in reply to How I spend my day meditating on perl is this the same with you?
When I first started to learn programming, the Internet was ARPANET / MILNET, and the digital computer would not become “personal” for another seven years. (It would not become “wired” for another twenty years beyond that.)
My “very first program: was 7 lines long, took me 6 months to write, and had a bug in it. But ... thirty years and nearly a million source-code lines later, I haven’t stopped doing it, or sincerely enjoying it. I continue to be fascinated with the prospect of making a digital computing-machine do useful things.
The key realization that you must make is that: “there are really only two parties here ... you, and a microprocessor that is much smaller than your thumbnail which knows nothing at all.” Pick your language, pick your application, pick your poison ... the fundamental rules of this game have not changed in fifty-plus years. It’s become a whole lot more well-known, even to the point of becoming “trendy,” even “glam,” and computing-resources have moved from being precious to being abundant, from being “locked in a glass-walled room” to “sharing the bathroom with you,” but the task of the digital-computer programmer has not changed!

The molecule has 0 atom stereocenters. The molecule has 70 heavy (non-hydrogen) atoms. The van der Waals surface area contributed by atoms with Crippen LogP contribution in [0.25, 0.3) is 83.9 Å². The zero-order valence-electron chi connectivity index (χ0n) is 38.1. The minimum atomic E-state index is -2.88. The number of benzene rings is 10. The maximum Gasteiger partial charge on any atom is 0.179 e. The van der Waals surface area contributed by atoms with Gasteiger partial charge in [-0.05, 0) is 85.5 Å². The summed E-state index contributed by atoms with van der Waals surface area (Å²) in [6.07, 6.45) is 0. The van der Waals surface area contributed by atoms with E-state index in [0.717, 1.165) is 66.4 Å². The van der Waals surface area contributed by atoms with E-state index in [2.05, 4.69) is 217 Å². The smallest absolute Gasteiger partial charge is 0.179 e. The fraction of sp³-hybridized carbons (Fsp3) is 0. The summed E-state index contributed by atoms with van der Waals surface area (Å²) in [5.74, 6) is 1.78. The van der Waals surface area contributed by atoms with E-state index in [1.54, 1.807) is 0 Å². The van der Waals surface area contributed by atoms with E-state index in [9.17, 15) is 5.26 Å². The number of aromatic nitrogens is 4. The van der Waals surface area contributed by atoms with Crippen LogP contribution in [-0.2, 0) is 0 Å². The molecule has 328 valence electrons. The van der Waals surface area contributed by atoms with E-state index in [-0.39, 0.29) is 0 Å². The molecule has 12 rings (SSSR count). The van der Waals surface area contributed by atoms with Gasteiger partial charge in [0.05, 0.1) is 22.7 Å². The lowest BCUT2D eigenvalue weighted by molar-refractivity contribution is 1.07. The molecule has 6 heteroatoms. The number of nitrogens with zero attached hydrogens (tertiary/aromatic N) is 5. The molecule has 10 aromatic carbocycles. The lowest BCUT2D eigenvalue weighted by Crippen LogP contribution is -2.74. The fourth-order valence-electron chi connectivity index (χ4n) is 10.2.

If I told you that “all you need to do is to ‘learn how to write code,’” then I would be lying to you: I’d be saying to you, in effect, that the only thing you need to do in order to become a Master Carpenter is to buy a hammer and a great-big bag of nails. I would be indulging in a deceit that is “technically true, yet totally false.” Perl, like any and every other programming-language, is a tool, and “mastery of a Tool” is merely the Beginning. It is not the End.
The journey that you are embarking upon is a Trade. If it captivates you enough to endlessly fascinate you, then it can become a Career that you consider yourself very privileged to have. But if not ...